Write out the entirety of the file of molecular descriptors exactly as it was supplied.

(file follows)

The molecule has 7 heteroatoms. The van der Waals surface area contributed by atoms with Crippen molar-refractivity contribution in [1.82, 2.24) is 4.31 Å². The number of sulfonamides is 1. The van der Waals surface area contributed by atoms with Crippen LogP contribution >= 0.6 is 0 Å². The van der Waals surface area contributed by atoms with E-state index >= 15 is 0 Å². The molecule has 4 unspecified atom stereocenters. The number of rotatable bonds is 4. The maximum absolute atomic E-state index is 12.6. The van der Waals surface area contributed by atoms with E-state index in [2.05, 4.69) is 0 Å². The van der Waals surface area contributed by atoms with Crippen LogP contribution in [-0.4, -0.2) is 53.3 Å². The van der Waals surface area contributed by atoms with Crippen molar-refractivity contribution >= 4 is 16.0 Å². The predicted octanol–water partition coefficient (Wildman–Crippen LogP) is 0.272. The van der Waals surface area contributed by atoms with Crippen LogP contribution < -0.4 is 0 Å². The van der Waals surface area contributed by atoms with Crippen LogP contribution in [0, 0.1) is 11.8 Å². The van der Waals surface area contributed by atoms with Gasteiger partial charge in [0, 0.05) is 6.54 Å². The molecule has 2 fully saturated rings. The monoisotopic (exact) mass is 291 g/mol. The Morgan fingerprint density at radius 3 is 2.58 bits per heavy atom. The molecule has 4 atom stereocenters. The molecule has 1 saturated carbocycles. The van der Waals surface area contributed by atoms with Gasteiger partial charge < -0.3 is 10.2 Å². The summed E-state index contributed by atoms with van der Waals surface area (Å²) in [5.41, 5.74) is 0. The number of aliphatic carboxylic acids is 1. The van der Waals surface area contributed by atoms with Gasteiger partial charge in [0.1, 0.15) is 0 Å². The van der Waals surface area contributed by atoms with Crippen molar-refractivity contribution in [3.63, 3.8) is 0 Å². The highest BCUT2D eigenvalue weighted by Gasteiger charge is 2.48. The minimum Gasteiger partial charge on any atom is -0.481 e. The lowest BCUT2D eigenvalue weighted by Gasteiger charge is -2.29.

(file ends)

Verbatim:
The molecule has 7 heteroatoms. The van der Waals surface area contributed by atoms with Crippen molar-refractivity contribution in [1.82, 2.24) is 4.31 Å². The number of sulfonamides is 1. The van der Waals surface area contributed by atoms with Crippen LogP contribution >= 0.6 is 0 Å². The van der Waals surface area contributed by atoms with E-state index >= 15 is 0 Å². The molecule has 4 unspecified atom stereocenters. The number of rotatable bonds is 4. The maximum absolute atomic E-state index is 12.6. The van der Waals surface area contributed by atoms with E-state index in [2.05, 4.69) is 0 Å². The van der Waals surface area contributed by atoms with Crippen LogP contribution in [-0.4, -0.2) is 53.3 Å². The van der Waals surface area contributed by atoms with Crippen molar-refractivity contribution >= 4 is 16.0 Å². The predicted octanol–water partition coefficient (Wildman–Crippen LogP) is 0.272. The van der Waals surface area contributed by atoms with Crippen LogP contribution < -0.4 is 0 Å². The van der Waals surface area contributed by atoms with Crippen LogP contribution in [0, 0.1) is 11.8 Å². The van der Waals surface area contributed by atoms with Gasteiger partial charge in [0, 0.05) is 6.54 Å². The molecule has 2 fully saturated rings. The monoisotopic (exact) mass is 291 g/mol. The Morgan fingerprint density at radius 3 is 2.58 bits per heavy atom. The molecule has 4 atom stereocenters. The molecule has 1 saturated carbocycles. The van der Waals surface area contributed by atoms with Gasteiger partial charge < -0.3 is 10.2 Å². The summed E-state index contributed by atoms with van der Waals surface area (Å²) in [5.41, 5.74) is 0. The number of aliphatic carboxylic acids is 1. The van der Waals surface area contributed by atoms with Gasteiger partial charge in [0.1, 0.15) is 0 Å². The van der Waals surface area contributed by atoms with Crippen molar-refractivity contribution in [3.63, 3.8) is 0 Å². The highest BCUT2D eigenvalue weighted by Gasteiger charge is 2.48. The minimum Gasteiger partial charge on any atom is -0.481 e. The lowest BCUT2D eigenvalue weighted by Gasteiger charge is -2.29.